jQuery, closures, objects, instances, suicide

CPR

Do you have a fantastic grasp of jQuery and closures and would like to help me out?

I’m stumped on how to keep a settings array alive through the life-cycle of a jQuery plugin I’m working on, and I can’t find any answers on the Google or the Internet.

Want to help me? Please reply to this entry. I’ll continue slitting my wrists with the dull edge that is javascript until you do…

Update
After a couple of suggestions on plugin architecture, I’m still no further ahead. I’ve put together a summary of my problem. Check out the following code:

<html xmlns="http://www.w3.org/1999/xhtml" xml:lang="en-ca">
<head>
    <title>test</title>
    <script src="/garden/js/jquery.js" type="text/javascript"></script>
<script type="text/javascript">
<!--

(function($) {
    var opts;

    $.fn.identify = function(options) {
        opts = $.extend({}, $.fn.identify.settings, options);
           
        this.click(function() {
            $.fn.identify.speak();
            return false;
        });
           
        return this;
    }
       
    $.fn.identify.speak = function() {
        alert(opts.parameter);
    }

    $.fn.identify.settings = { parameter: 'default' };

})(jQuery);

jQuery(document).ready(function($) {
   $('a:first').identify({parameter:'first'});
   $('a:last').identify({parameter:'last'});
});


// -->
</script>
<body>
<a href="http://localhost/garden/test.php">http://localhost/garden/test.php</a>
<br /><br /><br />
<a href="http://localhost/garden/test.php">http://localhost/garden/test.php</a>
</body>
</html>

If you create this example and then click the first link, your popup will say “last” even though the parameter that was passed to the anchor was “first”. Simply put: I need it to say “first”.

If I change my javascript slightly, I can make it say first like so:

(function($) {
    $.fn.identify = function(options) {
        var opts = $.extend({}, $.fn.identify.settings, options);
      
        this.click(function() {
            alert(opts.parameter);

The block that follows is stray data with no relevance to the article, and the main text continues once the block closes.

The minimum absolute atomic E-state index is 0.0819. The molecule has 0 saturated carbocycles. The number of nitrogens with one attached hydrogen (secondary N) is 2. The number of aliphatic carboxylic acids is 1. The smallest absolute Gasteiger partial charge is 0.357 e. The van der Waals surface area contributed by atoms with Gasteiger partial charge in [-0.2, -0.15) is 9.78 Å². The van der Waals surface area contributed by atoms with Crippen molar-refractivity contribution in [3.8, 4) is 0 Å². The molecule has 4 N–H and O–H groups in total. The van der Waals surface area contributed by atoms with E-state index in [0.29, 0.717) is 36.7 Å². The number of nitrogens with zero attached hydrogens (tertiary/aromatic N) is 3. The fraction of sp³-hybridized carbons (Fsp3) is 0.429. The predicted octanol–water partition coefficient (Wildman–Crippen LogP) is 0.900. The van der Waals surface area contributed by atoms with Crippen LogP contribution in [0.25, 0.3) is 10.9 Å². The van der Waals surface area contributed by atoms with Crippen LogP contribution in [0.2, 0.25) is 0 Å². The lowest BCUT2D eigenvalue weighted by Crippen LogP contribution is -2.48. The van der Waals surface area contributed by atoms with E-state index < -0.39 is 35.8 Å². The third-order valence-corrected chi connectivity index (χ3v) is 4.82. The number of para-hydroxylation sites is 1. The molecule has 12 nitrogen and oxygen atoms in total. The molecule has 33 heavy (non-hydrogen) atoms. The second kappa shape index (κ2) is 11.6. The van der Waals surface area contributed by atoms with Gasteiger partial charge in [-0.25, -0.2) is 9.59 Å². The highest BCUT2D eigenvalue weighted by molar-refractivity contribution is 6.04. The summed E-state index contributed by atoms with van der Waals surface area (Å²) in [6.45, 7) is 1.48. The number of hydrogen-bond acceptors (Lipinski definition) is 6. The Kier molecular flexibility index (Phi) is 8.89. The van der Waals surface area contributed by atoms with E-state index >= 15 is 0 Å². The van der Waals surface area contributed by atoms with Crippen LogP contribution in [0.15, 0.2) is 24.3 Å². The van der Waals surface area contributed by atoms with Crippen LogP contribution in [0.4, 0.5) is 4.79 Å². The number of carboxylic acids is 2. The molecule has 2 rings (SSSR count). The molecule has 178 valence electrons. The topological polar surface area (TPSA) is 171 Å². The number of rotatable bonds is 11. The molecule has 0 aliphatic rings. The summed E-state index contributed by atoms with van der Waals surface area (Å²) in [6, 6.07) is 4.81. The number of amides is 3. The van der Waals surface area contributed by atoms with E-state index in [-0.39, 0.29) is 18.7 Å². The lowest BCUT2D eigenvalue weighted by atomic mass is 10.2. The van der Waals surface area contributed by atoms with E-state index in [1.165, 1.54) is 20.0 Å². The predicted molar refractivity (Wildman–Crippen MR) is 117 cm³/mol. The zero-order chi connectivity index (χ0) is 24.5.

return false;
        });
          
        return this;
    }

    $.fn.identify.settings = { parameter: 'default' };
})(jQuery);

jQuery(document).ready(function($) {
   $('a:first').identify({parameter:'first'});
   $('a:last').identify({parameter:'last'});
});

But the whole problem is that I need to be able to call a *different* function (like the “speak” one above) within the plugin and access the correct parameter. The only way that I have been able to do this successfully is by doing something like this:

(function($) {
    $.fn.identify = function(options) {
        var opts = $.extend({}, $.fn.identify.settings, options);
       
        this.click(function() {
            $.fn.identify.speak(opts);
            return false;
        });
           
        return this;
    }
       
    $.fn.identify.speak = function(opts) {
        alert(opts.parameter);
    }

    $.fn.identify.settings = { parameter: 'default' };
})(jQuery);

jQuery(document).ready(function($) {
   $('a:first').identify({parameter:'first'});
   $('a:last').identify({parameter:'last'});
});

This doesn’t really work for me because I can’t guarantee that opts will be able to get passed into my function if, say, I’m using a callback function that can’t take any parameters.

So, the bottom line: How can I save the parameters specific to the correct instance so that they are properly accessible from an outside function?

Any ideas?

Update #2

Dinoboff suggested that I use jQuery’s data() method to store and retrieve the settings. However, his code didn’t work for me. To get it to work, I had to do this:

(function($) {
    $.fn.identify = function(options) {
        this.data('identify_settings', $.extend({}, $.fn.identify.settings, options));
		
        this.click(function(e) {
            $.fn.identify.speak(e);
            return false;
        });
		
        return this;
    }

    $.fn.identify.speak = function(e) {
        var settings = $.extend({}, $.fn.identify.settings, jQuery.data(e.target, 'identify_settings'));
        alert(settings.parameter);
    }

    $.fn.identify.settings = { parameter: 'default' };

})(jQuery);

Which basically tells me that the source of the problem is that there is no way for the outside function to know what sent it unless you pass in a reference. The click event on the affected element knows what was sent via “this” and/or event arguments.

Unless someone comes up with something different, I’m left thinking that there is no way to do this.

Update #3

Thanks to everyone for their input. In the end I decided to go about it by passing in my settings wherever necessary. I also wanted to be able to programmatically call my identify method, so in the end I went with this type of thing:

(function($) {
    $.identify = function(options) {
        var settings = $.extend({}, $.identify.settings, options);
        $.identify.speak(settings);
    }

    $.fn.identify = function(options) {
        var settings = $.extend({}, $.identify.settings, options);
		
        this.click(function() {
            $.identify.speak(settings);
            return false;
        });
		
        return this;
    }
	
    $.identify.speak = function(settings) {
        alert(settings.parameter);
    }

    $.identify.settings = { parameter: 'default' };
})(jQuery);

jQuery(document).ready(function($) {
    jQuery.identify({parameter:'programmatically set'});
    $('a:first').identify({parameter:'first'});
    $('a:last').identify({parameter:'last'});
});

The page loads and alerts “programmatically set”. Clicking the first link alerts “first”, and clicking the last link alerts “last”.